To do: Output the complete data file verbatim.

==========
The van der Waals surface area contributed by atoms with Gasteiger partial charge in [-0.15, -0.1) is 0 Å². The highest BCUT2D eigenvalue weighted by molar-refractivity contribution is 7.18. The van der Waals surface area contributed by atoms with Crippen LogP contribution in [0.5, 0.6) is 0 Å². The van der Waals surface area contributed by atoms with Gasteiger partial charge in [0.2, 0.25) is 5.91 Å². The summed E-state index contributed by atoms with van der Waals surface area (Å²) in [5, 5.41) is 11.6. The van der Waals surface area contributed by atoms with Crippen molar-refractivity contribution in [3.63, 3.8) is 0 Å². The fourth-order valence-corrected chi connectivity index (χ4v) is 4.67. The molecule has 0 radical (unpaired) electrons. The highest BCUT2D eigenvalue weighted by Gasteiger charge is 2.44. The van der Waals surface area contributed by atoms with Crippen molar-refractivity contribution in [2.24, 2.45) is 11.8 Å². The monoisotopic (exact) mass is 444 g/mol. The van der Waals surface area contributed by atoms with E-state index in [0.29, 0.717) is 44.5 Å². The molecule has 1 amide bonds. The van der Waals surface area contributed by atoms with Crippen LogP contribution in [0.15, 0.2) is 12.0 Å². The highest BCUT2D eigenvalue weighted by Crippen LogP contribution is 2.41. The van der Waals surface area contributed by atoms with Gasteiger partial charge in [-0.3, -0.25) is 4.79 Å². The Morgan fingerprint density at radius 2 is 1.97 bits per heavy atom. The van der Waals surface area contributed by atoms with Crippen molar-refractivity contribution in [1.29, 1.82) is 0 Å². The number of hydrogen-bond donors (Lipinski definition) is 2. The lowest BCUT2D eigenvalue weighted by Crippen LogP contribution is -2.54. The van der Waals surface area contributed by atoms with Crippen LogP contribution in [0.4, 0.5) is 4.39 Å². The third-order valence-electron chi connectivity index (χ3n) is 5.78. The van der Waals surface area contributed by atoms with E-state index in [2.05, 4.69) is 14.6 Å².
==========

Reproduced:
The van der Waals surface area contributed by atoms with Gasteiger partial charge in [-0.15, -0.1) is 0 Å². The highest BCUT2D eigenvalue weighted by molar-refractivity contribution is 7.18. The van der Waals surface area contributed by atoms with Crippen LogP contribution in [0.5, 0.6) is 0 Å². The van der Waals surface area contributed by atoms with Gasteiger partial charge in [0.2, 0.25) is 5.91 Å². The summed E-state index contributed by atoms with van der Waals surface area (Å²) in [5, 5.41) is 11.6. The van der Waals surface area contributed by atoms with Crippen molar-refractivity contribution in [3.63, 3.8) is 0 Å². The fourth-order valence-corrected chi connectivity index (χ4v) is 4.67. The molecule has 0 radical (unpaired) electrons. The highest BCUT2D eigenvalue weighted by Gasteiger charge is 2.44. The van der Waals surface area contributed by atoms with Crippen molar-refractivity contribution in [2.24, 2.45) is 11.8 Å². The monoisotopic (exact) mass is 444 g/mol. The van der Waals surface area contributed by atoms with E-state index in [0.29, 0.717) is 44.5 Å². The molecule has 1 amide bonds. The van der Waals surface area contributed by atoms with Crippen LogP contribution in [0.15, 0.2) is 12.0 Å². The highest BCUT2D eigenvalue weighted by Crippen LogP contribution is 2.41. The van der Waals surface area contributed by atoms with Gasteiger partial charge in [-0.3, -0.25) is 4.79 Å². The Morgan fingerprint density at radius 2 is 1.97 bits per heavy atom. The van der Waals surface area contributed by atoms with Crippen molar-refractivity contribution in [1.29, 1.82) is 0 Å². The number of hydrogen-bond donors (Lipinski definition) is 2. The lowest BCUT2D eigenvalue weighted by Crippen LogP contribution is -2.54. The van der Waals surface area contributed by atoms with Crippen LogP contribution in [0.4, 0.5) is 4.39 Å². The third-order valence-electron chi connectivity index (χ3n) is 5.78. The van der Waals surface area contributed by atoms with E-state index in [2.05, 4.69) is 14.6 Å².